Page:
My American Struggle for Justice in Northern Ireland

Posted By: April 19, 2014

Shelia Langan. Irish America. June/July, 2012.

In My American Struggle for Justice in Northern Ireland, Fr. Sean McManus tells an
important and highly personal account of his years of lobbying and non-violent
protest on Capitol Hill in his mission to achieve justice in Northern Ireland.
McManus, who founded the National Irish Caucus in 1974 and played a crucial role in
seeing the MacBride Principles passed in Northern Ireland,  gives insight into how
his upbringing, family and early years as a Redemptionist priest set him on his
journey to the U.S., and provides a detailed look at his work, the allegiances he
made and the obstacles he faced in American politics and in the Irish-American

McManus was born in 1944, the tenth of twelve children, and was raised on a farm
near the village of Kinawley, two miles from the border. As he explains, “The
historic parish of Kinawley is actually divided by the British-imposed border. So I
grew up extremely conscious that the British government had not only partitioned my
country, but also my own ancient parish.” In 1958, at fourteen years of age, he lost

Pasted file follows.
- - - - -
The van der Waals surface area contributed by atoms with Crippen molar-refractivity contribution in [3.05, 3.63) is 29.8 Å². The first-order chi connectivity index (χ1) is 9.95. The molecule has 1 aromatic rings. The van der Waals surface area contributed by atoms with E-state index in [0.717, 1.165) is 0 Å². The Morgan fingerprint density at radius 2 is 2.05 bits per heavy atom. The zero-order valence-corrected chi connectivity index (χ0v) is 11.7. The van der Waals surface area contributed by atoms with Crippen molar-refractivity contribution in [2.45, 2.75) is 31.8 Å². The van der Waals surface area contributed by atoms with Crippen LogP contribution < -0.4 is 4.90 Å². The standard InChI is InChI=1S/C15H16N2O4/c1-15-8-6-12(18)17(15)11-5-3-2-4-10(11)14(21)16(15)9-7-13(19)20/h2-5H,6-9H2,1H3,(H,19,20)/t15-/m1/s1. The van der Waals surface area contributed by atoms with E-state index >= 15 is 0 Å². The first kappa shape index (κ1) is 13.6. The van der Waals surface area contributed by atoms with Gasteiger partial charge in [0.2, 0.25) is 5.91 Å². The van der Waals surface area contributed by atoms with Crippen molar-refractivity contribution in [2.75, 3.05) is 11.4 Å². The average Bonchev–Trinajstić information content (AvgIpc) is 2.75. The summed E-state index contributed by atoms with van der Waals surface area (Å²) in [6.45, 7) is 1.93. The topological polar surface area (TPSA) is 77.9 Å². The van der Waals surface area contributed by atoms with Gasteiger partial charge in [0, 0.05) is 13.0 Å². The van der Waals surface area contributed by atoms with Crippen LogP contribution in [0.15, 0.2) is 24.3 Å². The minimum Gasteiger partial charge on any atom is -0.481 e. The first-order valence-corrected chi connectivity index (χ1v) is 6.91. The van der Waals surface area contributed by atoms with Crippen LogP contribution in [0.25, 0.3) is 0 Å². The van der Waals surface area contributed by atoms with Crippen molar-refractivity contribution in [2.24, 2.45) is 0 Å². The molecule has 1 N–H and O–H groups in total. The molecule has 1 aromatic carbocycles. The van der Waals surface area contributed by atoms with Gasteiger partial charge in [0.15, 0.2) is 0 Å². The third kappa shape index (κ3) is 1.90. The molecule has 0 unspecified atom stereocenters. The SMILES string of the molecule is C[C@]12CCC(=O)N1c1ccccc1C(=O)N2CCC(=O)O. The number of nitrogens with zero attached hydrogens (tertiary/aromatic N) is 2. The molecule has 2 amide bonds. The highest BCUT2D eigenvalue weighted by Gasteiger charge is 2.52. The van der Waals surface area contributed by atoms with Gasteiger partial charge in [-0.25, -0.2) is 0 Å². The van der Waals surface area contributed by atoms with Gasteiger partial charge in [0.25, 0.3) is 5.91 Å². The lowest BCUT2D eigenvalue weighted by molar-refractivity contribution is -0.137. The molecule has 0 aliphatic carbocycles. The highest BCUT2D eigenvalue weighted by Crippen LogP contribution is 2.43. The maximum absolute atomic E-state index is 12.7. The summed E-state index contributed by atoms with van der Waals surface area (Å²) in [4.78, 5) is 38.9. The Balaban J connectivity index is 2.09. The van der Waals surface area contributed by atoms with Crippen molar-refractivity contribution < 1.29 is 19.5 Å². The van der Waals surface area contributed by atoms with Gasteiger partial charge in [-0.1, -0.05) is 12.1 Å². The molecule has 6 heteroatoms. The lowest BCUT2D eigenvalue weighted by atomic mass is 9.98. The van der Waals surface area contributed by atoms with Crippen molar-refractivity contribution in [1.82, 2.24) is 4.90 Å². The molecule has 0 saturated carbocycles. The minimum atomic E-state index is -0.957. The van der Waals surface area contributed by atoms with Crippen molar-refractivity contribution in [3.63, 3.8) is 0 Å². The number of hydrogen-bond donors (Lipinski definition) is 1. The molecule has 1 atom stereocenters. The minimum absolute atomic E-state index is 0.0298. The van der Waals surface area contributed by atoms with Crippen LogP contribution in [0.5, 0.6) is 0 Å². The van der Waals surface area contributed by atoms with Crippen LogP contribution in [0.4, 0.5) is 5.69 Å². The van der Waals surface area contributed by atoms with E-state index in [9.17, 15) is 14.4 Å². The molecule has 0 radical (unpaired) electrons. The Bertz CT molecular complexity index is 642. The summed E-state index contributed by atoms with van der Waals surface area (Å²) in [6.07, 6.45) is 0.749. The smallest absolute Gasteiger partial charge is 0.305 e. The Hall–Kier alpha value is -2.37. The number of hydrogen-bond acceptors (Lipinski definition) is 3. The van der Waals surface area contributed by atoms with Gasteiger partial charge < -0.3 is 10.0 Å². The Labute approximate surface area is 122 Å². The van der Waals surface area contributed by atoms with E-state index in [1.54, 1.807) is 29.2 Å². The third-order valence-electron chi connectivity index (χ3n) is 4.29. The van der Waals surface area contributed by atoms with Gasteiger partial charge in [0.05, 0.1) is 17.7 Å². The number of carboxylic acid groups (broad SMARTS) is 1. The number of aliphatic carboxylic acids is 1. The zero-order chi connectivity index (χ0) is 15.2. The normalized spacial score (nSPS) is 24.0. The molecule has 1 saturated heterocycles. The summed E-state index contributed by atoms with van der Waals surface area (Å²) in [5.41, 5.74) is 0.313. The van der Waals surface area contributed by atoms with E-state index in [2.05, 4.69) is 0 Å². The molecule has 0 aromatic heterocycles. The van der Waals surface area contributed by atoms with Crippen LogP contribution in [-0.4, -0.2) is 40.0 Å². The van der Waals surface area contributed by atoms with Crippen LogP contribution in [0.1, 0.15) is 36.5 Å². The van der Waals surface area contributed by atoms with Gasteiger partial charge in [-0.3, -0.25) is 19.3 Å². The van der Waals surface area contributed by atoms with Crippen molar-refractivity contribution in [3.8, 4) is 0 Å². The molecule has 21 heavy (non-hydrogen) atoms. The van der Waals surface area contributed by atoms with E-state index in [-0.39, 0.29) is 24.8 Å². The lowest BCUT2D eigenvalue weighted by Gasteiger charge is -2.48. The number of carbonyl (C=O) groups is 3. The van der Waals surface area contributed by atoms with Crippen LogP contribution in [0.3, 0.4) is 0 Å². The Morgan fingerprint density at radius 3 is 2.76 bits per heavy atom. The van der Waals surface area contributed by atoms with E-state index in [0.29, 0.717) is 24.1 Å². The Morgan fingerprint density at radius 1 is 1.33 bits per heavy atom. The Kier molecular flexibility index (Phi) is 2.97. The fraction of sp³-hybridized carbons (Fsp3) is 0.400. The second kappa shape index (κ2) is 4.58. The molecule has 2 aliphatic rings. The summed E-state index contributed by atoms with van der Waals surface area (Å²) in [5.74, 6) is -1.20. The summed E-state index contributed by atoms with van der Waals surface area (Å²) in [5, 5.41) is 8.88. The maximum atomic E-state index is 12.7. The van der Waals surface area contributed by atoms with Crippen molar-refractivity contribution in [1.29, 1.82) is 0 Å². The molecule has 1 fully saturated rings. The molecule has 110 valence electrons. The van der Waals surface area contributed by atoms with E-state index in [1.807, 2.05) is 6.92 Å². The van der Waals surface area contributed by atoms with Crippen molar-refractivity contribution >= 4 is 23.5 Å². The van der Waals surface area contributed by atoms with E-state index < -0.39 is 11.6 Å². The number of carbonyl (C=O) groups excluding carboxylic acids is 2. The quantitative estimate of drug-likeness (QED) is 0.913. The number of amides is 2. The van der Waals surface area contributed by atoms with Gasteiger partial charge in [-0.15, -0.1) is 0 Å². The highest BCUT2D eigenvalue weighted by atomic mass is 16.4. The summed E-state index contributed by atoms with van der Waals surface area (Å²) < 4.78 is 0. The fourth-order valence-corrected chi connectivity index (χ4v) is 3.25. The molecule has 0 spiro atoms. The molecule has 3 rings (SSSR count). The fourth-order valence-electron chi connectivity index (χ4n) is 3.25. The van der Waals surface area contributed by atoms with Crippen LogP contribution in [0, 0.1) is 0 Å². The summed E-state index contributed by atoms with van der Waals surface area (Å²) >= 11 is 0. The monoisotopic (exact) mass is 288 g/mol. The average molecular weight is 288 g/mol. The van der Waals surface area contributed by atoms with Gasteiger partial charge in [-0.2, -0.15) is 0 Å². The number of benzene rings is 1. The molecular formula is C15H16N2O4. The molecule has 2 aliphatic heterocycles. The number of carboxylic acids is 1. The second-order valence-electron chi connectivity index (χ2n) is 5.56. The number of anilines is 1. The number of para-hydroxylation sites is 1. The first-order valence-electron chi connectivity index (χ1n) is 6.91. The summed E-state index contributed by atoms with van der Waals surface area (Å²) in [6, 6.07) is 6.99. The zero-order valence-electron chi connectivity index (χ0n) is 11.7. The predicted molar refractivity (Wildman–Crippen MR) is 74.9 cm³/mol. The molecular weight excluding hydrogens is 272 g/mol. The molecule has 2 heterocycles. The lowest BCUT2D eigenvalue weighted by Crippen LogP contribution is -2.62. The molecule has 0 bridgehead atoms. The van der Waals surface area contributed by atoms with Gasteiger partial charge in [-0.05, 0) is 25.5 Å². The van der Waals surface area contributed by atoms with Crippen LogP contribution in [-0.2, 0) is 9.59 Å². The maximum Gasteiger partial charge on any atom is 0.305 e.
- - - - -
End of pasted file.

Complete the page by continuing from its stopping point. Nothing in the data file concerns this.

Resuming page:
his older brother Patrick, who died transporting an IRA bomb that exploded
prematurely. Ultimately, the full force of McManus’ outspokenness gained attention
and saw him pushed out of Britain by the Church. McManus tells how, once in the
U.S., inspired by leaders like Martin Luther King, Jr. and Mahatma Gandhi, he
developed his philosophy of non-violent protest: “Unless you resist, you are not
practicing non-violence,” he writes. “If you close your eyes to injustice and
violence – as so many Churchmen do – you are not being non-violent: you are being
cowardly, lazy and indifferent to human suffering.” He takes the reader through the
ways in which this philosophy served him throughout the late ’70s, the ’80s and the

For those who know McManus’s story, his thorough account will give new details and
new angles from which to consider this important time in Irish and Irish-American
history – particularly the inter-personal conflicts between the different parties
involved, which Fr. McManus does not shy away from discussing. For those who aren’t
as familiar, it will provide a thorough entrée into his remarkable struggle and

 – Sheila Langan 
(280 pages / The Collins Press $30.00.